Country Traditions

October 30, 2010

How to grow squash – Telegraph

Filed under: farming, gardening, recipes, weather — Tags: , , , — dmacc502 @ 8:31 pm
Spaghetti squash cleaned

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How to grow squash – Telegraph.

via How to grow squash – Telegraph.

There are four others the Longlys grow every year and have stood the test of time: ‘Celebration’, ‘Yellow Patty Pan’, ‘Little Gem Rolet’ and the spaghetti squash.

‘Celebration’ is pretty, a mix of green, cream and orange; it’s a fantastic cropper and stores better than any other variety they’ve grown, but the flesh is pale.

The colour of squash flesh seems to correspond overall with the flavour – the deeper the colour, the richer the taste.

‘Yellow Patty Pan’, ‘Little Gem Rolet’ and the spaghetti squash are summer and autumn producers. Like courgettes, you can crop these lightly over months, starting to pick in August, and the more you harvest, the more the plants produce. That’s handy for any vegetable grower and I’ve added these to my sowing list next year.

‘Little Gem Rolet’ is a very heavy cropper and easy to cook well. Just roast it or boil it whole until it’s soft to the tip of a knife (about 40 minutes at 175C/350F/gas 4, or 30 at a gentle rolling boil), slice off the top and eat with a spoon, seasoned with salt and pepper, like a boiled egg.

I also love these stuffed with pork mince and pine nuts flavoured with chilli, rosemary and sesame oil. The Patty Pans are similar – lovely in stir-fries when small in summer and excellent for soups and mash in autumn.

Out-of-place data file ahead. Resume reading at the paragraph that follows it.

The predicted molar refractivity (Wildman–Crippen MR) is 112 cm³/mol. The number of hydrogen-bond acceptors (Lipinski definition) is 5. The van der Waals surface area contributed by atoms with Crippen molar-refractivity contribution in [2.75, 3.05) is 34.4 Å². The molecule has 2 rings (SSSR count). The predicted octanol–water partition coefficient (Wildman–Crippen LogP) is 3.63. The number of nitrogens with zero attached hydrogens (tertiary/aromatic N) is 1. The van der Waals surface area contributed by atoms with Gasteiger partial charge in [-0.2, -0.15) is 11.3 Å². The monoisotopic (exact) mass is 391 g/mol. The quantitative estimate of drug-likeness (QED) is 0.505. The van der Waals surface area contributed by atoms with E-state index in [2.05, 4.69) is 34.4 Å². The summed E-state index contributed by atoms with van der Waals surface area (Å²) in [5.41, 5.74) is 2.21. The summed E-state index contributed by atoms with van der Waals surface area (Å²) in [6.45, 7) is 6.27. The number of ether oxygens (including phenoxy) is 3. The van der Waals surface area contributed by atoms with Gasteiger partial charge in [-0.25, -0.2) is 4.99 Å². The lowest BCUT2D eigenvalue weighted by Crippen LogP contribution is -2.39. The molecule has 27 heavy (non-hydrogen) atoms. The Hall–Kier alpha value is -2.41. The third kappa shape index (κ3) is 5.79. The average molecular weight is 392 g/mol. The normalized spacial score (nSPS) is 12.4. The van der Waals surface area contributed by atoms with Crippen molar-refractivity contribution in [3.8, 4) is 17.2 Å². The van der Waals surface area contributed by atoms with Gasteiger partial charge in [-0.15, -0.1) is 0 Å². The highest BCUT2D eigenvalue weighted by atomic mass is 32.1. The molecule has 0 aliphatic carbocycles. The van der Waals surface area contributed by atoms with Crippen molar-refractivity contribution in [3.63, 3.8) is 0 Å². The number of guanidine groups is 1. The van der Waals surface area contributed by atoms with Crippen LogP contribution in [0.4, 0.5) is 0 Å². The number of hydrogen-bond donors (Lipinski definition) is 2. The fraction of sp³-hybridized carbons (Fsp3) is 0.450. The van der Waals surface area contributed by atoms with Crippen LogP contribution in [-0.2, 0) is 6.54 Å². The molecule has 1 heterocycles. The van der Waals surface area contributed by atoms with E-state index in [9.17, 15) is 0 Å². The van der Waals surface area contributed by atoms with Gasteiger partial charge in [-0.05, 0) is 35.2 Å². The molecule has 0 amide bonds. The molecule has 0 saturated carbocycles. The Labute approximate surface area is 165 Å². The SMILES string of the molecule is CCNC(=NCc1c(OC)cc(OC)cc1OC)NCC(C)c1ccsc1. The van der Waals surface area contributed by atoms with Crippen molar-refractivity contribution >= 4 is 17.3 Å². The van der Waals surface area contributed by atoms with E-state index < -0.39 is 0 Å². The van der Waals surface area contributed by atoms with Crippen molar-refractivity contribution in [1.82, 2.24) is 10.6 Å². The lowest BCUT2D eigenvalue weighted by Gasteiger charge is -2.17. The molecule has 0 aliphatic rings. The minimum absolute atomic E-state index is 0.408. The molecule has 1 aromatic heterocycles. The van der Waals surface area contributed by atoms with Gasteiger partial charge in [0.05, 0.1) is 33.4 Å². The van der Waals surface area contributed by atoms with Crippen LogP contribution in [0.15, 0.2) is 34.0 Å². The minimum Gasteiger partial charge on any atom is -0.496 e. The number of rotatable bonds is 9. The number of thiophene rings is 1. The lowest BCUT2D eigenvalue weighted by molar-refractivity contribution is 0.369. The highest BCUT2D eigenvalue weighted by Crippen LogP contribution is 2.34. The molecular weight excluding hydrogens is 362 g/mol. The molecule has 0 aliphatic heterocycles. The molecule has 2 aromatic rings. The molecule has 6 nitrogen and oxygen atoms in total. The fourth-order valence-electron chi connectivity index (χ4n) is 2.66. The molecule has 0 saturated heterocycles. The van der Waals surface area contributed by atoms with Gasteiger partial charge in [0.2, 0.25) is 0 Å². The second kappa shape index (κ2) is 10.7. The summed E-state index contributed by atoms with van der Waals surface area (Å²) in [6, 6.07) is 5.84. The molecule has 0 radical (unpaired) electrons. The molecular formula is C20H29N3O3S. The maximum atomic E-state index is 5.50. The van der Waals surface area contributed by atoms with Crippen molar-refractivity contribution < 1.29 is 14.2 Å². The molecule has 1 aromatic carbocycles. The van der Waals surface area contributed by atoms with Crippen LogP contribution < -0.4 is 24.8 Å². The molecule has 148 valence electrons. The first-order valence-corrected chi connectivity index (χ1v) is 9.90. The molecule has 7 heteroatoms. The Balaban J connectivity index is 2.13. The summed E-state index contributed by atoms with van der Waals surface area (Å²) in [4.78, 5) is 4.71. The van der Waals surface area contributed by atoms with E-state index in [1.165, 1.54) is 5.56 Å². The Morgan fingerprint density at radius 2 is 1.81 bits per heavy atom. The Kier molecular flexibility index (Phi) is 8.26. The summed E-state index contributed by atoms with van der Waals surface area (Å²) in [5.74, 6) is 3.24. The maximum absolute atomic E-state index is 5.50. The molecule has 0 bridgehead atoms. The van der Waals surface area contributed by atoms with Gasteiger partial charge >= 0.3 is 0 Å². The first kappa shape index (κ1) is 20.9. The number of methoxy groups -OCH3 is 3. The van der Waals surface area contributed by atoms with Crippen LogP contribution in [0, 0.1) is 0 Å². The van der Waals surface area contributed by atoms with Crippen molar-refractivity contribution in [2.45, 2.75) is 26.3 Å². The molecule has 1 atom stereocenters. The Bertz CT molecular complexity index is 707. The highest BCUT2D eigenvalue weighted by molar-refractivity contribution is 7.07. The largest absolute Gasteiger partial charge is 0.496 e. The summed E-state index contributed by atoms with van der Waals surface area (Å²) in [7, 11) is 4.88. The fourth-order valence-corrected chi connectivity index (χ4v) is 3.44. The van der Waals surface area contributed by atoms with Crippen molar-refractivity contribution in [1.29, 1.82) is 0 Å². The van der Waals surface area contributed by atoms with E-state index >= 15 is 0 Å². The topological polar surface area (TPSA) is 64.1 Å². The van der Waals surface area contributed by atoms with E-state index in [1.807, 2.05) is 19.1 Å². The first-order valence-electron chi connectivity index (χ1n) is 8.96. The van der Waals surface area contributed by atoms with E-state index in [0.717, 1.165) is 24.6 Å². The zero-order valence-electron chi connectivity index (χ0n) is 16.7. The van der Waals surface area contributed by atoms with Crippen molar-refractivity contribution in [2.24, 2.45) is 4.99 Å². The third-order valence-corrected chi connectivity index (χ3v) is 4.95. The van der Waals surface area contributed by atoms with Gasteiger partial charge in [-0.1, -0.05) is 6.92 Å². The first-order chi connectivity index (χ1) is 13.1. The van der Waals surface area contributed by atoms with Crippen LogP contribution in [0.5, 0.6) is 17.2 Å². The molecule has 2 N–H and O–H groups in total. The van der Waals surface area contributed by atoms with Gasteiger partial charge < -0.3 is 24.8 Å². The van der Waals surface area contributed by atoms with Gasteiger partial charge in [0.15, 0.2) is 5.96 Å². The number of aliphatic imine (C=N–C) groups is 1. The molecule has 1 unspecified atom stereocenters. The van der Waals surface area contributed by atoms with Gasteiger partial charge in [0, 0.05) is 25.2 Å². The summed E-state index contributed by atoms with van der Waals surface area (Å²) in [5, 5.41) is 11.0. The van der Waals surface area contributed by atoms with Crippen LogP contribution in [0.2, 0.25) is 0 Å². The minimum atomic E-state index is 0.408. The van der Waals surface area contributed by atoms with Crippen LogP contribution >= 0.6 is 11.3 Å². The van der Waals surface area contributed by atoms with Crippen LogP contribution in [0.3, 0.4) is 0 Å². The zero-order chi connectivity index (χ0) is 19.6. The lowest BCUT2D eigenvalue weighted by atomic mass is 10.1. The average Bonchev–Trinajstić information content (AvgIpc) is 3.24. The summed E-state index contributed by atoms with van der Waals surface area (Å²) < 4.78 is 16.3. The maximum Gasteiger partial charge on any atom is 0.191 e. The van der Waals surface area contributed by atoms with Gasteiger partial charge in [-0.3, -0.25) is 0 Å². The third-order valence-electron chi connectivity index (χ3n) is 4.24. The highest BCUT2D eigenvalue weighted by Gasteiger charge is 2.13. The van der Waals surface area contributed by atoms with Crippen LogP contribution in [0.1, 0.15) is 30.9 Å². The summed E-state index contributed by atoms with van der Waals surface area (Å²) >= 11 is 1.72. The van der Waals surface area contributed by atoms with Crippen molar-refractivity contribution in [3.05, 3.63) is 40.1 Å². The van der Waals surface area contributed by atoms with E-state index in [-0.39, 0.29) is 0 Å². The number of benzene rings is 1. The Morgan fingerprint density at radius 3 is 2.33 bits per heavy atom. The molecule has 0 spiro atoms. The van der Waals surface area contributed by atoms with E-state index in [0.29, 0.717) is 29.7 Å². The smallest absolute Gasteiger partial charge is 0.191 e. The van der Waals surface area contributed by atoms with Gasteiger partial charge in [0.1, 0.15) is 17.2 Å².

Spaghetti squash is better not thought of as a squash at all. Its texture and flavour is much gentler and softer, but still delicious.

Boil for 30 minutes, slice in half and remove the seeds and douse liberally with fruity olive oil or butter, salt and pepper and mix this in the flesh.

I thought I would find these too watery and boring, but they’re perfect – served on their own – for a simple midweek supper.

Tough love

The final piece of advice from the Longlys – sow your squash in the usual way, the seed pushed in vertically, direct into the soil, or in a pot to grow on a bit before planting outside into very organic-rich soil.

Then – the absolute key to a good harvest – pinch out the growing tips of all the plant shoots in mid-August and keep doing so.

This stops plants putting on triffid-like, leafy growth and forces them to conserve energy for flower and fruit production.

Without pinching out, the quick growers often just drop their flowers in favour of shooting out like a giant squid. Keep them contained and you’ll have many more fruit to harvest.


Roast pumpkin seeds

These are good to serve with a glass of wine and less fattening than crisps or peanuts.

2 tbsp pumpkin seeds

1 tbsp extra virgin olive oil

Good pinch of flaky salt

½ tsp cayenne pepper

Preheat the oven to 170C/325F/gas mark 3.

Put the pumpkin seeds in a roasting tin, add a drizzle of olive oil, a splash of water, a pinch of flaky salt and the cayenne.

Toss together and roast for 5-10 minutes. As the water evaporates, it crunches up the seeds and leaves them coated in oil, cayenne and salt.



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